Very High >43.5 inches >47.0 inches
From: Bray GA. Am J. Clin. Nutr. 2004;70(3):347-9.

What to do about excess visceral fat?

According to the latest research, increased physical movement significantly reduces the amount of visceral fat you carry around. The more exercise you do, the more visceral fat you lose.

In a study comparing sedentary adults with those exercising at different intensities, researchers found that the non-exercisers experienced a nearly nine percent gain in visceral fat after six months. Subjects who exercised the equivalent of walking or jogging 12 miles per week (classified as moderate physical activity) put on no visceral fat, and those who exercised the equivalent of jogging 20 miles per week (moderate-to-vigorous physical activity) lost both visceral and subcutaneous fat!

Spot exercising, such as doing sit-ups, won’t reduce visceral fat, but it can tighten abdominal muscles, which is a good thing.
Strength training (exercising with weights) also may help fight abdominal-visceral fat. One study that followed overweight or obese women ages 24–44 for two years found those doing an hour of weight training twice a week reduced their proportion of body fat by nearly four percent—and were more successful in keeping off visceral fat—compared to participants who received advice about exercise but did not weight train.

Diet also plays an important role in reducing visceral fat. Pay attention to portion size and emphasize eating whole foods, lean protein, and complex carbohydrates (fruits, vegetables, and whole grains) instead of simple and refined carbohydrates (white bread, refined-grain pasta, and sugary drinks). Replacing saturated fats and trans fats with polyunsaturated fats also can help. But drastically cutting calories is not a good diet strategy, because it can force the body into starvation mode, slowing metabolism and paradoxically causing it to store fat more efficiently later on.

References:
Kershaw, E.E. (2004).
“Adipose tissue as an endocrine organ,” The Journal of Clinical Endocrinology & Metabolism

Montague, C.T. (2000). “The perils of portliness: causes and consequences of visceral adiposity,” Diabetes
Irving, B. (2008). “Effect of exercise training intensity on abdominal visceral fat and body composition,” Medicine and Science in Sports and Exercise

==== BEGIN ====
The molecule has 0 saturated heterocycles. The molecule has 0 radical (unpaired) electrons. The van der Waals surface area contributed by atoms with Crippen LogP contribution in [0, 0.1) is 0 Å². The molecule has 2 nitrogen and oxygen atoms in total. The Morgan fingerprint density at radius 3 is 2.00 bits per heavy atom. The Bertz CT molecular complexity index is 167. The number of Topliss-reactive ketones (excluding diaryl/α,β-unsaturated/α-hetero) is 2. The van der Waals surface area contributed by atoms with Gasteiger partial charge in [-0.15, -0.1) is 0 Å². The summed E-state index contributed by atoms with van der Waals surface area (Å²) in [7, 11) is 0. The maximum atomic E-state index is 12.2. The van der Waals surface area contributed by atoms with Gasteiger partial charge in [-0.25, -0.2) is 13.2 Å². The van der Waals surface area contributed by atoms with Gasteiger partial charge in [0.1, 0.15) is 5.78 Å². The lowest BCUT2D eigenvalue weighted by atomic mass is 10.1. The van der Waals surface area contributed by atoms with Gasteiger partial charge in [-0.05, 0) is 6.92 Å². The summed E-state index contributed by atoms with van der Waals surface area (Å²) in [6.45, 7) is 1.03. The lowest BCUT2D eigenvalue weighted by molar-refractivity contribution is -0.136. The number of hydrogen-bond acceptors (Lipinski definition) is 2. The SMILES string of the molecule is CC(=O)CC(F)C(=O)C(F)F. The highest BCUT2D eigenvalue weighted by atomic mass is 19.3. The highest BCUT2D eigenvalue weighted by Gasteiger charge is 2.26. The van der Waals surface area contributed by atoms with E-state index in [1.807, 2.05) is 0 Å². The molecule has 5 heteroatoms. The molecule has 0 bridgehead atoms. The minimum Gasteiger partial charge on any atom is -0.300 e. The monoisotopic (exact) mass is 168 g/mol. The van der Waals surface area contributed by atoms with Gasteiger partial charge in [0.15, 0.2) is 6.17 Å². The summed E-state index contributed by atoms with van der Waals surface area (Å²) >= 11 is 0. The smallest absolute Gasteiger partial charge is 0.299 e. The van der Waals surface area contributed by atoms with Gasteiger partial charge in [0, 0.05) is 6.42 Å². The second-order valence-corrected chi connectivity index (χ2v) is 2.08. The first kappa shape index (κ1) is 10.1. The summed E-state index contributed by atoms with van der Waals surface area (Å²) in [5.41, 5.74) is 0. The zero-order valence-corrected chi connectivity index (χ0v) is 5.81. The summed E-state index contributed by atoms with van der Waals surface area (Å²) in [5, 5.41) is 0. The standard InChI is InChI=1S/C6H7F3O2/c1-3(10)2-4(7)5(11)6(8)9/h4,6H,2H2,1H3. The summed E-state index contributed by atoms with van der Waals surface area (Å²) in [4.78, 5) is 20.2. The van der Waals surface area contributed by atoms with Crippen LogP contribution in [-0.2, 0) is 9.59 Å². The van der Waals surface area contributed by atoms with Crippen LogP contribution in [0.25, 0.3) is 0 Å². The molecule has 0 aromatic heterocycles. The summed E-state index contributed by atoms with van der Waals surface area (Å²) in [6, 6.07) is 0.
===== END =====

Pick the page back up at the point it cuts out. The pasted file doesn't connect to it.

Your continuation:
Ismail, I. (2012). “A systematic review and meta-analysis of the effect of aerobic vs. resistance exercise training on visceral fat,” Obesity Review
Shuster, A. (2012). “The clinical importance of visceral adiposity: A critical review of methods for visceral adipose tissue analysis,” British Journal of Radiology

Victor Katch

Victor Katch

VICTOR KATCH has been active in the exercise, nutrition, and weight control arena for more than 40 years at the University of Michigan. He earned his undergraduate degrees in international relations (political science) and physical education (kinesiology) from California State University at Northridge. He also did undergraduate work in international relations at the prestigious University of Uppsala in Sweden. Katch's graduate degrees are from the University of California, Berkeley. He is a professor in movement science in the School of Kinesiology. He has three children and five grandchildren, and is an avid exerciser who enjoys year-round walking and jogging with his wife, Heather, and playing golf whenever possible, weather permitting.

COMMENTS

  • Matt Agen - 2003

    Thanks for sharing very insightful research and helpful strategies for promoting health. While it’s a small thing, I’d like to point out that the “ileum” is a part of the small intestine, while the “ilium” is the bone in the pelvis that should be used as a landmark when measuring. The homophones are easily confused, but in an article about abdominal fat, the mix-up could confuse readers who do a little more research on the topic. Thanks again for a great article.

    Reply

  • Deborah Holdship

    Matt: The ileum/ilium issue was an editor’s mistake, not an error on the author’s part. Thanks for pointing it out. It has since been fixed. Perhaps I should suggest anatomical homophones as the next subject of “Talking About Words.” (Ed., Michigan Today)

    Reply

  • Cindy Shapiro - 1989

    This is a bit outdated but it may still be valuable relative to visceral fat. Polyunsaturated fats are not considered to be a good choice these days, and some amount of saturated fats may be ok. Just how omega-3 fats correlate with the saturation of fats, is for someone else to explain, but it seems that there is not much disagreement on mono-unsaturated fats in extra virgin olive oil, and benefits from coconut oil if the body can tolerate.

    Reply